7 things only people who grew up in St. Louis in the 1970s would know

Job :
Update:

Mississippi River Festival

ST. LOUIS – This was the decade when the St. Louis Cardinals football team was good and the St. Louis Cardinals baseball team was not so good. Bellbottoms, tie-dye and disco were all the rage. Here are a few other things only people who grew up in the 1970s would know about St. Louis.

burger chef

The burger chain was a popular place for families in the St. Louis area and was eventually purchased by Hardee’s in 1982. The chain had two beloved mascots, Burger Chef and his sidekick Jeff. The restaurant came with its own “Works Bar” where customers could add their own toppings to the burgers.

Burger Chef was also the first restaurant chain to serve a burger-fries-drink combo that was called the “Triple Threat” according to Business Insider. The restaurant also reportedly served the first children’s meal, which the company called a “Fun Meal.” The company has even partnered with “Star Wars” to create meals for children. You can watch an ad here.

Mississippi River Festival

The Who, Grateful Dead and Janis Joplin all performed at Woodstock in 1969, but these big names also performed at the Mississippi River Festival held for 12 years at SIUE.

The festival took place between 1969 and 1980 and according to a book about the event, over a million visitors attended. A book about the festival indicates that the festival began as a partnership promoting the performing arts in the region. SIUE invited the St. Louis Symphony to play there during the summer season.

SIUE has built an outdoor concert hall to attract the widest audience possible, including a variety of musicians. You can even check out the setlist from different years here.

Superjams at Busch Stadium

Some of rock’s hottest bands also packed Busch Memorial Stadium over the summer for Super Jam. The crowd was usually over 40,000 people. The St. Louis Post Dispatch reports that the July 9, 1977 concert drew more than 45,000 fans. REO Speedwagon, of Champaign, Illinois, played according to the newspaper. Head East, Gypsy and Judas Priest were also on stage. Tickets were $10 for the concert.

Some of rock’s hottest bands also packed Busch Memorial Stadium over the summer for Super Jam. The crowd was usually over 40,000 people. The St. Louis Post Dispatch reports that the July 9, 1977 concert drew more than 45,000 fans. REO Speedwagon, of Champaign, Illinois, played according to the newspaper. Head East, Gypsy and Judas Priest were also on stage. Tickets were $10 for the concert.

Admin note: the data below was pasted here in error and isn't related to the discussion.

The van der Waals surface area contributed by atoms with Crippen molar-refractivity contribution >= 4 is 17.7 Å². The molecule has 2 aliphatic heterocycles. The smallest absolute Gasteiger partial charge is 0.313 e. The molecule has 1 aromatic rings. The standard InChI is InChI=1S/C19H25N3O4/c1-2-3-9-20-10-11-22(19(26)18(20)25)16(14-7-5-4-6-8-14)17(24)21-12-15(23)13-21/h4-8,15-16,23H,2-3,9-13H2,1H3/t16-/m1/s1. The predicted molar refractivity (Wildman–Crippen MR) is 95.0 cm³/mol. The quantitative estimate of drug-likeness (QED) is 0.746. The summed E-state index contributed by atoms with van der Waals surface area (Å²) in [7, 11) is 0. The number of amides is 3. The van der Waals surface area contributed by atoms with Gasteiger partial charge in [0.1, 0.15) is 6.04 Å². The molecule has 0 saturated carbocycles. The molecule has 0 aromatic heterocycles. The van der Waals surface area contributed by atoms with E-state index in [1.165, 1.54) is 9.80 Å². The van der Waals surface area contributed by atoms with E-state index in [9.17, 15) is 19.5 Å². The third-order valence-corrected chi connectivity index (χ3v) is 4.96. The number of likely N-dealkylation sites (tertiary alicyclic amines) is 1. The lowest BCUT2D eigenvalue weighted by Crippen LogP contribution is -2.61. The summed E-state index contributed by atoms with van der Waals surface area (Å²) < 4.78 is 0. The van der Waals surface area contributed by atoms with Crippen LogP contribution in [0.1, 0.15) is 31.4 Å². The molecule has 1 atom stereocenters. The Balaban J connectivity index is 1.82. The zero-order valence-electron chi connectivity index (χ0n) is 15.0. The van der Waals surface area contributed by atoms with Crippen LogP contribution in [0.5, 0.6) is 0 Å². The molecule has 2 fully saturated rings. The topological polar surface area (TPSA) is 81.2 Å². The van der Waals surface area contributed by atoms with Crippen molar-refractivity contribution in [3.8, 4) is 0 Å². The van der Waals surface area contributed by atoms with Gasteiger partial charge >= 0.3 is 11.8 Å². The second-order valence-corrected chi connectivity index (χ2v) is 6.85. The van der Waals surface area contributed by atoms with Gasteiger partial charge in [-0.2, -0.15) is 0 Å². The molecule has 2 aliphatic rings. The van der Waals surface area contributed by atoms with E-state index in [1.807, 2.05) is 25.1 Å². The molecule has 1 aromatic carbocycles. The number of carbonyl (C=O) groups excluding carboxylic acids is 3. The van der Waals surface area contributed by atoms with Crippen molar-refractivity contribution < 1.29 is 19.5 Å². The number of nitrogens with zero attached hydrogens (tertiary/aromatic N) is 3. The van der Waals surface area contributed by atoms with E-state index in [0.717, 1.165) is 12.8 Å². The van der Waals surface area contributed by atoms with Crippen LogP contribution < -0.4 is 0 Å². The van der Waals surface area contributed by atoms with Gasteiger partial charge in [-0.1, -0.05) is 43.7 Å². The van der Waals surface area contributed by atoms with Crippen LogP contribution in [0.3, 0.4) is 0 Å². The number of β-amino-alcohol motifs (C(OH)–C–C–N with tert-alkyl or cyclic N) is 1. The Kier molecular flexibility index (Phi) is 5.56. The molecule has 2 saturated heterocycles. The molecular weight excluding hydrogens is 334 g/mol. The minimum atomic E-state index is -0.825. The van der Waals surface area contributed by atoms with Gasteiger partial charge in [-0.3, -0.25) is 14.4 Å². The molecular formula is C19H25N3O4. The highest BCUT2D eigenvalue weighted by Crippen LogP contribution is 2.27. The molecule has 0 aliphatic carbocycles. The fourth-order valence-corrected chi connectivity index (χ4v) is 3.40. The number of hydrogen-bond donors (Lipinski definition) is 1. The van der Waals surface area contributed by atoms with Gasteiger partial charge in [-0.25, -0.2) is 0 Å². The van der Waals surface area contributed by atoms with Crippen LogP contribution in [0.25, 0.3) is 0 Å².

According to setlist.com, there were 5 Superjams between 1976 and 1982.

The beginnings of Screamin’ Eagle

If you grew up in the 70s, you might remember the anticipation for the opening of The Screamin’ Eagle. You might also remember queuing for hours to ride the longest, fastest and biggest roller coaster in the world at that time. The coaster opened on April 10, 1976, in the nation’s bicentennial year. The theme park was then called Six Flags over Mid America.

Cardinals Football red hot; Cardinals Baseball no

The Cardinals baseball team won 11 World Series, but the 1970s were not so good for the team. The decade was sandwiched between World Series victories in 1964 and 1967 and then one in 1982. Redbirdrants.com explains how at one point the team had five future but still underperforming Hall of Famers . You can read their synopsis here.

However, the other team carrying the red birds was hot. in 1974, the St. Louis Cardinals football team started the season 7-0. The team won the NFC East in 1974 and 1975. If you went to a game at Busch Memorial Stadium during that time, you might have seen names like Dan Dierdorf, Roger Wehrli, Terry Metcalf and Tom Banks.

The last train from Union Station

You may remember being on one of the last trains to leave Union Station. Rail service stopped on October 31, 1978 at 11:38 p.m. This ended the first chapter in Union Station’s history that began on September 1, 1894, when the first train arrived. The station experienced one of its highest traffic during the 1904 World’s Fair and World War II. Today, you can see historic touches from the past in Union Station’s Great Hall. There are several restored details and an adjoining hotel. It has also grown to include the St. Louis Aquarium, the Wheel, and popular attractions like the Polar Express.

Union Station

Roller

Roller Skating at Skate-a-Rama: Roller skating was a popular pastime in the 1970s and the rink was a hangout for many. Some may remember Skate-a-Rama in Fairview Heights. Roller skating still exists today but its popularity has declined. There are skating halls that still exist since the 1970s, such as Skate King in East St. Louis. Apparently, St. Nicholas Catholic Church on N 18th Street has hosted skating in its church hall since the 60s and you can still rent a space today.

Comments are closed.